Astrid Vlasman is a visual artist from Leiden. She works a lot on large canvases and covers them with torn paper. These papers are applied layer by layer and some parts are painted with transparent oil paint. The bottom layers therefore remain visible. The layering of various types of paper of different thickness ensures a paper "skin". She stains the pieces of paper with a bookbinder glue and a palette knife and fixes them. "I like the liveliness of paper, the function it has had as a vegetable bag, tea bag or wrapping paper for shoes, for example. I use school tests that my children leave behind, tax envelopes, gift wrap, pattern paper; all daily material that passes through our fingers. The volatility of old paper is cherished and embedded by me and appreciated as a means of expression with which I shape my work." Tearing / pasting what Astrid does is not a trick, not an act of speed. It forces her to come into contact with the work as a maker, shipper by shipper. The paper in her hands means freedom, space and the possibility of endless creation. A technique that you are already given as a toddler. Tearing challenges creativity, there is looseness in shape and color, it cannot be too precise. The imperfections in the work expose the soul of the maker. "In my performances I try to show the inside, the bottom layer, the hidden side. The subconscious forces that are active." Despite this old tear and paste technique, the work itself is about people today. We see them in uncomfortable situations or in strange positions. People who look lost into the world, who don't really know what to do. People who do not know where to go, who hardly show themselves to the world but who are captured at a moment in their own inner reality. In addition, Astrid looks at the place that man occupies, makes himself familiar and the traces he leaves behind. She paints abandoned spaces with paper. Rooms and kitchens where it seems that someone is just present. The human traces are still visible. Interiors that radiate homeliness. No clean rooms with sleek furniture, but cupboards with skewed doors, rickety chair legs and expired wallpaper. Traces of residents are present.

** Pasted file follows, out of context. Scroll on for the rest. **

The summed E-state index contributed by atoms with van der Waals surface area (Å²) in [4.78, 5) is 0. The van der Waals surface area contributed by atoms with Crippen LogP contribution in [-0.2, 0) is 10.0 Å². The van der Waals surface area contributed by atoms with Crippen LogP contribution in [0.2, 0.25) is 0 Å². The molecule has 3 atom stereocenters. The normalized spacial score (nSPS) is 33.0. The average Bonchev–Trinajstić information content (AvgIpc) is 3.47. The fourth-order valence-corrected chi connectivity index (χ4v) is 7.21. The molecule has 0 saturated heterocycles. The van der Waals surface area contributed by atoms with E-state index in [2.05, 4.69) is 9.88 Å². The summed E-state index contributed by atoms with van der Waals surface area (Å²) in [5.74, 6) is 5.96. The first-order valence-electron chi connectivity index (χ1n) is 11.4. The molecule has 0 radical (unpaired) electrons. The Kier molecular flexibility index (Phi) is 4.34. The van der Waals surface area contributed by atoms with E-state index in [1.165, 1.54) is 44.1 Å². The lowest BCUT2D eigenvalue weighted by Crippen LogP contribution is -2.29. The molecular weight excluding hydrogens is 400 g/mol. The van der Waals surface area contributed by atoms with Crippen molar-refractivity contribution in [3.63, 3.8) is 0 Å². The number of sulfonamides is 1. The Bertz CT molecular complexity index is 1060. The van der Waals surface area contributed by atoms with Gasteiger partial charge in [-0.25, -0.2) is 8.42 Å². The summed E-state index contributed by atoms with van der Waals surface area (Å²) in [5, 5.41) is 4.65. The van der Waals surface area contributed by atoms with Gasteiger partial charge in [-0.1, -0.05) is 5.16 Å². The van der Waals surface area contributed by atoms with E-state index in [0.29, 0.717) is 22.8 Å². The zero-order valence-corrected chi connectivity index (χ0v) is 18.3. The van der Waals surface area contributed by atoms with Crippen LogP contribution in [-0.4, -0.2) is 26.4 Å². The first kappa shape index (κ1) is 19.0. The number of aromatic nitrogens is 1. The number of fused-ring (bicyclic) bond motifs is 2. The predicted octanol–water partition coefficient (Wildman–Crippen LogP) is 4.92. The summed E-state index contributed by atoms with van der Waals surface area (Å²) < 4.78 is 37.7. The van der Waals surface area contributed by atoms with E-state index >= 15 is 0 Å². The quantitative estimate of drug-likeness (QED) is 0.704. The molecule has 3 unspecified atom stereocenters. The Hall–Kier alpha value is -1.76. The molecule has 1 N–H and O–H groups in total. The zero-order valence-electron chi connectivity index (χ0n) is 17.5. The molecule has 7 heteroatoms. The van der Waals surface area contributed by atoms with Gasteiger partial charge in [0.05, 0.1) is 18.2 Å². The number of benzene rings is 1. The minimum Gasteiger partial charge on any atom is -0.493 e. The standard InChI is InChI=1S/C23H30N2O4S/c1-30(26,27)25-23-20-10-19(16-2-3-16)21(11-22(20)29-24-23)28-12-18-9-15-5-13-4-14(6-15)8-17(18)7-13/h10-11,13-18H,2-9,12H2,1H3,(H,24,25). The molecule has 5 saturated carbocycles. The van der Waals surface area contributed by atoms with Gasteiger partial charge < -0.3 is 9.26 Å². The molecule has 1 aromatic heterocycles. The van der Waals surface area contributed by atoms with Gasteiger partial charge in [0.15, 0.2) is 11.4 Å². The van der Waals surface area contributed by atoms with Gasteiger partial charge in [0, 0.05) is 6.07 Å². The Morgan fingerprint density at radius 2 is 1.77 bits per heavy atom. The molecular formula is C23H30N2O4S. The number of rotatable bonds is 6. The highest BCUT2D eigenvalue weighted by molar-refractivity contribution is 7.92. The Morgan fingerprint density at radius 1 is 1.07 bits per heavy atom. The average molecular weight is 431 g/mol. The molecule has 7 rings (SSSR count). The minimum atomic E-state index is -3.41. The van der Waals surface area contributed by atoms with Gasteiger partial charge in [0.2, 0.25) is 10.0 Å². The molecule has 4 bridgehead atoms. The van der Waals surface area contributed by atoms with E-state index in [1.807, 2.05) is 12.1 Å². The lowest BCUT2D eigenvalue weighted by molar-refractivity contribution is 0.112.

Furthermore, a series of papier-mâché chairs is part of the work of Astrid. They are recognizable models but also fantasy chairs. The chair skews during the drying process, giving it its own character. They become clumsy, bumbling objects that together form a growing army of chairs.
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